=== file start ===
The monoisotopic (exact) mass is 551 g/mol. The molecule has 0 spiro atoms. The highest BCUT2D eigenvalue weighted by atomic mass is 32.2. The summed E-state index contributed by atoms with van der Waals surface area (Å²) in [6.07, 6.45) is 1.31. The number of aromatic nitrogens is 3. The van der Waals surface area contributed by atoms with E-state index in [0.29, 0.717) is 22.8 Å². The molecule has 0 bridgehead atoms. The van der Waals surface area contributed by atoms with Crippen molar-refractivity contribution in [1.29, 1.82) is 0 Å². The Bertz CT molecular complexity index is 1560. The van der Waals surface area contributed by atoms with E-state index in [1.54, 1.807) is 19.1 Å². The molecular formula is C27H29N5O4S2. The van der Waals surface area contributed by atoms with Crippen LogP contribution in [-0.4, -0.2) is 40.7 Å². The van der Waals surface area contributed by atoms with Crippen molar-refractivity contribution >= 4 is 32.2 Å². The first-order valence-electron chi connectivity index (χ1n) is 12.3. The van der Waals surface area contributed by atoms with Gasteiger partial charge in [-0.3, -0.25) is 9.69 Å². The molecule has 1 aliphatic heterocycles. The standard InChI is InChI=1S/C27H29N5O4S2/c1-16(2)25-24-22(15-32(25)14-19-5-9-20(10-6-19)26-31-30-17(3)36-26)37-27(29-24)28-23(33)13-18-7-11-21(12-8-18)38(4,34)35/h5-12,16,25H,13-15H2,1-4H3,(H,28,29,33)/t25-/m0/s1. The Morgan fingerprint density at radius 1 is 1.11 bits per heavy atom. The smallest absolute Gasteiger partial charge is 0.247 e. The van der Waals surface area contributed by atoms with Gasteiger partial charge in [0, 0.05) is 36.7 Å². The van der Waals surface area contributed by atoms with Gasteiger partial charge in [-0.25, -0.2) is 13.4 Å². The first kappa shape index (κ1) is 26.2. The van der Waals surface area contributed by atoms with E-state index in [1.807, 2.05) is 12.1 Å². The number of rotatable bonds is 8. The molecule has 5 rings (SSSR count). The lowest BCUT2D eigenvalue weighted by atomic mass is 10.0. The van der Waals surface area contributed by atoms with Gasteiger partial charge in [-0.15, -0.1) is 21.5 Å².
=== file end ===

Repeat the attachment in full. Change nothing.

The monoisotopic (exact) mass is 551 g/mol. The molecule has 0 spiro atoms. The highest BCUT2D eigenvalue weighted by atomic mass is 32.2. The summed E-state index contributed by atoms with van der Waals surface area (Å²) in [6.07, 6.45) is 1.31. The number of aromatic nitrogens is 3. The van der Waals surface area contributed by atoms with E-state index in [0.29, 0.717) is 22.8 Å². The molecule has 0 bridgehead atoms. The van der Waals surface area contributed by atoms with Crippen molar-refractivity contribution in [1.29, 1.82) is 0 Å². The Bertz CT molecular complexity index is 1560. The van der Waals surface area contributed by atoms with E-state index in [1.54, 1.807) is 19.1 Å². The molecular formula is C27H29N5O4S2. The van der Waals surface area contributed by atoms with Crippen LogP contribution in [-0.4, -0.2) is 40.7 Å². The van der Waals surface area contributed by atoms with Crippen molar-refractivity contribution >= 4 is 32.2 Å². The first-order valence-electron chi connectivity index (χ1n) is 12.3. The van der Waals surface area contributed by atoms with Gasteiger partial charge in [-0.3, -0.25) is 9.69 Å². The molecule has 1 aliphatic heterocycles. The standard InChI is InChI=1S/C27H29N5O4S2/c1-16(2)25-24-22(15-32(25)14-19-5-9-20(10-6-19)26-31-30-17(3)36-26)37-27(29-24)28-23(33)13-18-7-11-21(12-8-18)38(4,34)35/h5-12,16,25H,13-15H2,1-4H3,(H,28,29,33)/t25-/m0/s1. The Morgan fingerprint density at radius 1 is 1.11 bits per heavy atom. The smallest absolute Gasteiger partial charge is 0.247 e. The van der Waals surface area contributed by atoms with Gasteiger partial charge in [0, 0.05) is 36.7 Å². The van der Waals surface area contributed by atoms with Gasteiger partial charge in [-0.25, -0.2) is 13.4 Å². The first kappa shape index (κ1) is 26.2. The van der Waals surface area contributed by atoms with E-state index in [1.807, 2.05) is 12.1 Å². The number of rotatable bonds is 8. The molecule has 5 rings (SSSR count). The lowest BCUT2D eigenvalue weighted by atomic mass is 10.0. The van der Waals surface area contributed by atoms with Gasteiger partial charge in [-0.15, -0.1) is 21.5 Å².